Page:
Campus News

Title IX turns 50

Compliance with the federal law means fostering a “safe and equitable” educational path for everyone at Carolina, says Title IX Coordinator Elizabeth Hall.

Portrait of Title IX Coordinator Elizabeth Hall
Elizabeth Hall has been with Carolina’s Equal Opportunity and Compliance Office since 2016 and has been Title IX coordinator since May 2021.

Fifty years ago on June 23, Title IX of the Education Amendments of 1972 was signed into law by President Richard Nixon.

Title IX prohibits discrimination based on sex in education programs and activities that receive federal financial assistance, with programs and activities defined as “all of the operations of” a postsecondary institution.

Five decades later, the groundbreaking civil rights law continues to shape American higher education in a number of ways. The Well spoke with Elizabeth Hall, Carolina’s Title IX coordinator about what the law covers, accessible resources and what the future holds.

Tell us about you and your role at Carolina.

I’ve been with Carolina’s Equal Opportunity and Compliance Office since 2016. I’ve been in a few different roles here in the office, but I’ve been the Title IX coordinator since May 2021. As Title IX coordinator, I’m responsible for ensuring compliance with Title IX across campus — and that involves collaborating with departments, including student affairs, human resources, athletics and any other offices to ensure a safe and equitable environment. I also lead the team here in the EOC as we do the day-to-day work such as receiving reports, investigating complaints and responding to concerns.

What does Title IX implementation mean at Carolina?

Addressing misconduct is one piece of it. Within the EOC, we have policies that prohibit discrimination based on sex and those policies also prohibit sexual assault, sexual violence, interpersonal violence and stalking as forms of sex-based harassment.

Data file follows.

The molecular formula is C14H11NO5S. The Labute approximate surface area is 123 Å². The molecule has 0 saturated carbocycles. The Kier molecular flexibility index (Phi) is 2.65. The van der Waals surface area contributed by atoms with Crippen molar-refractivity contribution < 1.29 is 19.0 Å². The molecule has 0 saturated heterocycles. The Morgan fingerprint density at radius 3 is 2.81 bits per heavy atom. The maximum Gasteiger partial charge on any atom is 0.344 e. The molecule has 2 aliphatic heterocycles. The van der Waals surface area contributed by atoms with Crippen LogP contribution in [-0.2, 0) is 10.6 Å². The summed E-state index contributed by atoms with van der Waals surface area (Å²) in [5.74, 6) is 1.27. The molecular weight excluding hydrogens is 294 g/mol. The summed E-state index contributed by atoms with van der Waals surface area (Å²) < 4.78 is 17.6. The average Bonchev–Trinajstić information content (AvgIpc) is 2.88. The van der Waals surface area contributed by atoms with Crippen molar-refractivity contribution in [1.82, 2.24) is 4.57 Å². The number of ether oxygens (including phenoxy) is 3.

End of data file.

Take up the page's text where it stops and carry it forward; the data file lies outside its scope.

Discrimination based on sex also includes discrimination based on pregnancy or related medical conditions. The EOC also administers the University’s Policy on Pregnant and Parenting Students and that policy provides reasonable accommodations to students who are pregnant, postpartum or who have a pregnancy-related medical condition. Those accommodations support them in continuing their education while they’re pregnant or recovering from pregnancy or a related medical condition.

We also coordinate with athletics, with the primary focus being athletic equity and making sure there’s equitable opportunities for men and women athletes.

Could you break down the different teams in the EOC that handle Title IX?

We have a team of report and response coordinators (RRCs), who work with students, employees and community members who are experiencing sex-based discrimination and harassment. The RRCs take reports of discrimination and harassment, connect people to resources on campus and help reporting parties explore options for addressing the conduct, which can include support, education, voluntary resolution and/or investigation. We also have a team of investigators who investigate reports of sex-based discrimination.

“No person in the United States shall, on the basis of sex, be excluded from participation in, be denied the benefits of, or be subjected to discrimination under any education program or activity receiving federal financial assistance.” — from Title IX of the Education Amendments of 1972.